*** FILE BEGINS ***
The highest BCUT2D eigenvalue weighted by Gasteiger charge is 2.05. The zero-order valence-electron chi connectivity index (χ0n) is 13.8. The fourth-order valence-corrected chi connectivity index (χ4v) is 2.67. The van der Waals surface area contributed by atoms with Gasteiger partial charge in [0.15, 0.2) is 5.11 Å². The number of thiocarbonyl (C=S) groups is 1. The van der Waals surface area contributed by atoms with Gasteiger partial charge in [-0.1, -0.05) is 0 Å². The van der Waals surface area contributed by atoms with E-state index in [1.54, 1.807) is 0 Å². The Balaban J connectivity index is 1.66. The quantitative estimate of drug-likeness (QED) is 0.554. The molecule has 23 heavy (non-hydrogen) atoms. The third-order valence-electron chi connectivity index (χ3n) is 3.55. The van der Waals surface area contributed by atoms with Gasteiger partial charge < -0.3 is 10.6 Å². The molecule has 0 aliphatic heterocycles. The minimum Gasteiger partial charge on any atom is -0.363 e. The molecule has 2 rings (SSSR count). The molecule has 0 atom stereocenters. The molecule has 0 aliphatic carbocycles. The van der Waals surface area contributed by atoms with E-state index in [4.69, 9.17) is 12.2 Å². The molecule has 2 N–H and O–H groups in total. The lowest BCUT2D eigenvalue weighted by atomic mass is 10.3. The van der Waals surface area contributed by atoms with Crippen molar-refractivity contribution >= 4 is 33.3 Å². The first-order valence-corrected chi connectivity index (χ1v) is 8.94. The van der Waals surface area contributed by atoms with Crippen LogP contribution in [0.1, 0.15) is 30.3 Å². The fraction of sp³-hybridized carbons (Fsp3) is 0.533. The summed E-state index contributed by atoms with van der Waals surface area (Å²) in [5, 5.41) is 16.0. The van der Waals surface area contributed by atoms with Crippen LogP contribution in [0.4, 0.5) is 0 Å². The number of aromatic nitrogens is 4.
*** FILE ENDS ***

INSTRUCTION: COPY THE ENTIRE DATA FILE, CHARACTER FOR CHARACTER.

The highest BCUT2D eigenvalue weighted by Gasteiger charge is 2.05. The zero-order valence-electron chi connectivity index (χ0n) is 13.8. The fourth-order valence-corrected chi connectivity index (χ4v) is 2.67. The van der Waals surface area contributed by atoms with Gasteiger partial charge in [0.15, 0.2) is 5.11 Å². The number of thiocarbonyl (C=S) groups is 1. The van der Waals surface area contributed by atoms with Gasteiger partial charge in [-0.1, -0.05) is 0 Å². The van der Waals surface area contributed by atoms with E-state index in [1.54, 1.807) is 0 Å². The Balaban J connectivity index is 1.66. The quantitative estimate of drug-likeness (QED) is 0.554. The molecule has 23 heavy (non-hydrogen) atoms. The third-order valence-electron chi connectivity index (χ3n) is 3.55. The van der Waals surface area contributed by atoms with Gasteiger partial charge < -0.3 is 10.6 Å². The molecule has 0 aliphatic heterocycles. The minimum Gasteiger partial charge on any atom is -0.363 e. The molecule has 2 rings (SSSR count). The molecule has 0 atom stereocenters. The molecule has 0 aliphatic carbocycles. The van der Waals surface area contributed by atoms with E-state index in [4.69, 9.17) is 12.2 Å². The molecule has 2 N–H and O–H groups in total. The lowest BCUT2D eigenvalue weighted by atomic mass is 10.3. The van der Waals surface area contributed by atoms with Crippen molar-refractivity contribution >= 4 is 33.3 Å². The first-order valence-corrected chi connectivity index (χ1v) is 8.94. The van der Waals surface area contributed by atoms with Crippen LogP contribution in [0.1, 0.15) is 30.3 Å². The fraction of sp³-hybridized carbons (Fsp3) is 0.533. The summed E-state index contributed by atoms with van der Waals surface area (Å²) in [5, 5.41) is 16.0. The van der Waals surface area contributed by atoms with Crippen LogP contribution in [0.4, 0.5) is 0 Å². The number of aromatic nitrogens is 4.